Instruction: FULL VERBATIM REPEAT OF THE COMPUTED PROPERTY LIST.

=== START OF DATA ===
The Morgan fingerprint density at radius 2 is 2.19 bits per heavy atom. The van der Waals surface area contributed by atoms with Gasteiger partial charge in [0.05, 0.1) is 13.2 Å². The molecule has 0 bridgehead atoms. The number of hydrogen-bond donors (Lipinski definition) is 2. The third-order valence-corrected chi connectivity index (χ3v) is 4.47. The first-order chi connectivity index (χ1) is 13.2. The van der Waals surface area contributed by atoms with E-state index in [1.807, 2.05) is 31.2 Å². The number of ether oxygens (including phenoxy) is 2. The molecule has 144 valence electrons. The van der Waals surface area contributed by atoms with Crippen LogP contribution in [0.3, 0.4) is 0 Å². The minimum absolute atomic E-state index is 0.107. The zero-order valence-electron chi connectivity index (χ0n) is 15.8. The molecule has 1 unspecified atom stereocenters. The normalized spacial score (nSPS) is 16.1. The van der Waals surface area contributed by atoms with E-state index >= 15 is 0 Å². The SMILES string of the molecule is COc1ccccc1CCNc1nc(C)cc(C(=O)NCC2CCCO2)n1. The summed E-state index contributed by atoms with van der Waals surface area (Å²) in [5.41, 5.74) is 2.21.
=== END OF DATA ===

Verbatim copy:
The Morgan fingerprint density at radius 2 is 2.19 bits per heavy atom. The van der Waals surface area contributed by atoms with Gasteiger partial charge in [0.05, 0.1) is 13.2 Å². The molecule has 0 bridgehead atoms. The number of hydrogen-bond donors (Lipinski definition) is 2. The third-order valence-corrected chi connectivity index (χ3v) is 4.47. The first-order chi connectivity index (χ1) is 13.2. The van der Waals surface area contributed by atoms with E-state index in [1.807, 2.05) is 31.2 Å². The number of ether oxygens (including phenoxy) is 2. The molecule has 144 valence electrons. The van der Waals surface area contributed by atoms with Crippen LogP contribution in [0.3, 0.4) is 0 Å². The minimum absolute atomic E-state index is 0.107. The zero-order valence-electron chi connectivity index (χ0n) is 15.8. The molecule has 1 unspecified atom stereocenters. The normalized spacial score (nSPS) is 16.1. The van der Waals surface area contributed by atoms with E-state index >= 15 is 0 Å². The SMILES string of the molecule is COc1ccccc1CCNc1nc(C)cc(C(=O)NCC2CCCO2)n1. The summed E-state index contributed by atoms with van der Waals surface area (Å²) in [5.41, 5.74) is 2.21.